Alan Moore in a new interview with Wired: It’s possible to do a good film and a bad film. It’s just that I don’t see an awful lot of good films or good comic books, which considering the immense amounts of money that are pumped into the production of these things, I think I would ideally like a much better success ratio. Yes, sort of big films with their budgets of $100 million-plus, if they are successes then they make back quite a bit for the studio, I guess, but this is after six or seven that really haven’t made back their outlay. You have to be thinking of this in terms of its environmental and economic impact. I would have thought, particularly in the current climate, where the world economy does seem to be circling the drain, we might have to start thinking about handling our culture differently. We might have to be more conservative in throwing these huge amounts of money at our movie directors, at our actors, at our sports heroes, or, hey, our comic book writers.
Although we’re not that guilty. We don’t really get the same as the sports heroes or movie stars it has to said. We might have to start rethinking all this. Is it really worth spending all that money? Wasting all those resources? I mean, $100 million, that would pretty much sort out the horrifying flood damage in Haiti. I heard that figure quoted the other day. We might have to start rearranging our priorities and not just trying to anesthetize ourselves with endless television shows and movies because we’re bored with our lives in the filthy rich Western world. We might have to change our priorities a little bit. If we are going to spend our money upon film, then let’s start valuing the people that produce wonderful things with very little to go on. Let’s stop being so childishly awed by what are essentially fireworks displays.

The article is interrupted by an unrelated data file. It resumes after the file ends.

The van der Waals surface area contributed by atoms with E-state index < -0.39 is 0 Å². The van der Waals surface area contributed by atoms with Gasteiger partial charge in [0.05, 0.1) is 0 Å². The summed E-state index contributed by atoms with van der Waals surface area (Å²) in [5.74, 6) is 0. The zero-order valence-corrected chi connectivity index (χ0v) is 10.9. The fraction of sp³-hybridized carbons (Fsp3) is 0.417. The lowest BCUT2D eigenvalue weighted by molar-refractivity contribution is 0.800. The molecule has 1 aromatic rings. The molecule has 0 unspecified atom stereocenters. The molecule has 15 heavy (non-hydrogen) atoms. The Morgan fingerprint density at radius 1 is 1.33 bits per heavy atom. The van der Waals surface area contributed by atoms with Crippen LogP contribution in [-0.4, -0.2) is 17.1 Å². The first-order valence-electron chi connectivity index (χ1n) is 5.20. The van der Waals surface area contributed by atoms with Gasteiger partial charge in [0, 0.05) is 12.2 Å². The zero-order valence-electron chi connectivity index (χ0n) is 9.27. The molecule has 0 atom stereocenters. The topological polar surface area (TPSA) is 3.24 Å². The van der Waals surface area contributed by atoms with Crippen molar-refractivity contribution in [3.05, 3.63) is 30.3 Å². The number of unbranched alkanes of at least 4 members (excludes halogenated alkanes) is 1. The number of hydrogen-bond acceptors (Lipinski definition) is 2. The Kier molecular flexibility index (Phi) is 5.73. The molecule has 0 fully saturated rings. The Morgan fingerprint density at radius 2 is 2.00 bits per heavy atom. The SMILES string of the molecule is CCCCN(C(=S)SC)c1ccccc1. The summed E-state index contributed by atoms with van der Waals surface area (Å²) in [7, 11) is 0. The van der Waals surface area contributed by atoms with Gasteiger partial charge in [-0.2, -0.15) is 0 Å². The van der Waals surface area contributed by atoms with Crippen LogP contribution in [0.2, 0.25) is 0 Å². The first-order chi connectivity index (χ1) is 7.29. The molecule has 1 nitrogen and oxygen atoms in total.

Most films that I see it seems that the level of criticism that they are expecting is on the level of a fireworks display. It’s ooh and ah. Those seem to be the only responses that are appropriate to most modern films. I think we’re in for a period of cultural revaluation. I certainly hope that’s true, because I think if we’re not, we’re in for a period of cultural damnation. I think that we’re fairly evidently heading to hell in a hand basket, and we have got to change our priorities. We’ve got to rethink this entire thing, and I think that rethinking our culture may be a part of that. I certainly hope so.